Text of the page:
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DEI self-assessment FAQ

« Back to the self-assessment

1)     What’s the purpose of the self-assessment?

A lot of foundations are interested in paying attention to issues of diversity, equity, and inclusion (DEI).  But they’re not sure where to start or what steps to take next.  This self-assessment identifies the key areas of foundation work that are relevant for DEI efforts and walks an organization through a user-friendly set of questions to catalog what it is already doing and identify additional pathways to advance DEI.  It is a tool to prompt productive internal discussion around issues where conversations can sometimes get confusing without a shared, concrete understanding of what the landscape entails.

2)     Why diversity, equity, and inclusion?

For philanthropy to be effective and relevant in our increasingly diverse society, philanthropic organizations have to bring new voices and expertise to the table, and they have to understand and reflect the rich perspectives of the communities we serve.  This self-assessment will give you some concrete ideas for action.

D5 addresses a broad spectrum of diversity, as reflected in the self-assessment.  Our aim is to amplify the voices of historically marginalized communities, which we believe will strengthen the contributions of our philanthropic institutions to the common good.

3)     Who should complete this tool? 

It can be used in at least two ways:

  • To generate discussion foundation-wide through its use by all foundation personnel, or within units of a large foundation.  In this case, it should be framed as an assessment to obtain perceptions about what’s already being done and identify issues on which to move conversations forward around opportunities for further work.  The larger a foundation, the more likely that responses will vary, since people who are differently situated have access to different kinds of information, and newcomers may not have the same information as longer-serving personnel.  That result in itself is useful as a prompt to advance a shared understanding of a foundation’s efforts.  The use of the tool with all or large clusters of personnel should be undertaken only if there is already a commitment to begin or continue the work, as it is likely to raise such expectations.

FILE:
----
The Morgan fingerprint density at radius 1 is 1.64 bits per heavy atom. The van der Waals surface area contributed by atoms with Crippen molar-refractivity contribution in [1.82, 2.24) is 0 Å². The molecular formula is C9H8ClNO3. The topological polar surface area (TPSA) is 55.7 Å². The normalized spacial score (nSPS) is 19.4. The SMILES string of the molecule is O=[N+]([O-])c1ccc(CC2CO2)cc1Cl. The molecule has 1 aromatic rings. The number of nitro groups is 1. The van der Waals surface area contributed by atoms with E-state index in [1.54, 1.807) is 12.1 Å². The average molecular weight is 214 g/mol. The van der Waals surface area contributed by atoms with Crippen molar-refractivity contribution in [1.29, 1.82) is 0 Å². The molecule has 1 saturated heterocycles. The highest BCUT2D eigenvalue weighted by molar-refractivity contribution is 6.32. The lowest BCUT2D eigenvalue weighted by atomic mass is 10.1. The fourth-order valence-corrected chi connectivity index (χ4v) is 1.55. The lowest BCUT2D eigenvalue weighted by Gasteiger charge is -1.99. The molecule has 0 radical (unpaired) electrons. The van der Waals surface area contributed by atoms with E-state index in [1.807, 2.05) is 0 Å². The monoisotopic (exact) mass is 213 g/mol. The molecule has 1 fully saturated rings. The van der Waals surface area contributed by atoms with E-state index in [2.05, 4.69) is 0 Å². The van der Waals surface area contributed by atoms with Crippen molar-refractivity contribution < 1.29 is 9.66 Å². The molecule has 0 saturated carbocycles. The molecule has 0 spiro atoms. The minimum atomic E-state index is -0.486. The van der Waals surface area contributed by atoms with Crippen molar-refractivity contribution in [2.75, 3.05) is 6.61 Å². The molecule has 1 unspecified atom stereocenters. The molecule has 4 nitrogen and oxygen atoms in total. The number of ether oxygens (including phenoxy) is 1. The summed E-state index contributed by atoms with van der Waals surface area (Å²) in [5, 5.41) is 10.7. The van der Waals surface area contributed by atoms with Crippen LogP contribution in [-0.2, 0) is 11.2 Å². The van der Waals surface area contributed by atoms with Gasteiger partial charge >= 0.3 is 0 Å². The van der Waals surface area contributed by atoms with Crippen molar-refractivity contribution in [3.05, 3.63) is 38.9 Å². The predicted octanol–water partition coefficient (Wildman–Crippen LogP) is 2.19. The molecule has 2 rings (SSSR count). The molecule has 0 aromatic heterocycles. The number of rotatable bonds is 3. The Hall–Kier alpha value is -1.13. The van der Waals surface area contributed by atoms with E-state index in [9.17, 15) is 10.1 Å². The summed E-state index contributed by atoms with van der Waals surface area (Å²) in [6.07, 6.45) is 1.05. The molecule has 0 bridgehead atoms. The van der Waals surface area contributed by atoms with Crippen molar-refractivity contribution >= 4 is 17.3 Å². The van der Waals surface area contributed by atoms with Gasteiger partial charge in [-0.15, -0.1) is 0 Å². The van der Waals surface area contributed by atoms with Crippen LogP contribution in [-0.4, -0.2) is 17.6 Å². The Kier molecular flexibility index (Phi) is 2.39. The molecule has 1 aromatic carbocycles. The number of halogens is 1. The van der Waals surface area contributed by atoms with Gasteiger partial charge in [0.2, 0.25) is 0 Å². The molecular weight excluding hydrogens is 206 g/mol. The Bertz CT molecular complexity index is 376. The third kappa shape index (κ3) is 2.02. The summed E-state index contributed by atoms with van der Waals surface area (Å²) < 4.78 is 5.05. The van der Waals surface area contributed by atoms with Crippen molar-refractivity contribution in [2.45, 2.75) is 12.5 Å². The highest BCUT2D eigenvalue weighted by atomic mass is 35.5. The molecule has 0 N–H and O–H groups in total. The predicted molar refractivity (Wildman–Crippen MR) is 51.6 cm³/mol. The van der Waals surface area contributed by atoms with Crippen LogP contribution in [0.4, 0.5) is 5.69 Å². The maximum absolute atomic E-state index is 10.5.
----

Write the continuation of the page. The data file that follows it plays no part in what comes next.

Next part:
• By a President, human relations officer, other executive, or an executive team to “take the temperature” of the organization’s DEI work.  The tool can become an annual barometer of progress and possibility.
  • By the Board of Directors/Trustees to gauge the organization’s needs and set its direction.

4)     For what types and sizes of foundation is this tool best suited?

Given the above answers, the tool can be used with any type or size of foundation.  Any items that are not applicable to a specific setting can simply be ignored.  There are enough items that cut across foundation functions for any type or size organization that the tool can be useful to think through DEI issues systematically.  Diversity, equity, and inclusion are issues that arise for any organization, and especially ones that invest in issues and communities.

5)     When and where would a tool like this be used?

It is important to remember that the tool is intended to prompt productive discussion and strategic movement.  Its use needs to be framed in this way.  Conversations that contain any blaming or public assessment of individual performance are not productive and are discouraged.  The tool is most effective when it is used to help people look forward, not backward.  If the tool is used in a group convening, participants need to know that it is safe to be candid.  If it is administered in a large group and the facilitator wants to collect responses to be able to tally them, no names should be asked for on the responses.  Some of the settings in which the tool might be used include:

  • Board meetings
  • Executive team meetings
  • Staff meetings or retreats
  • Annual organizational assessments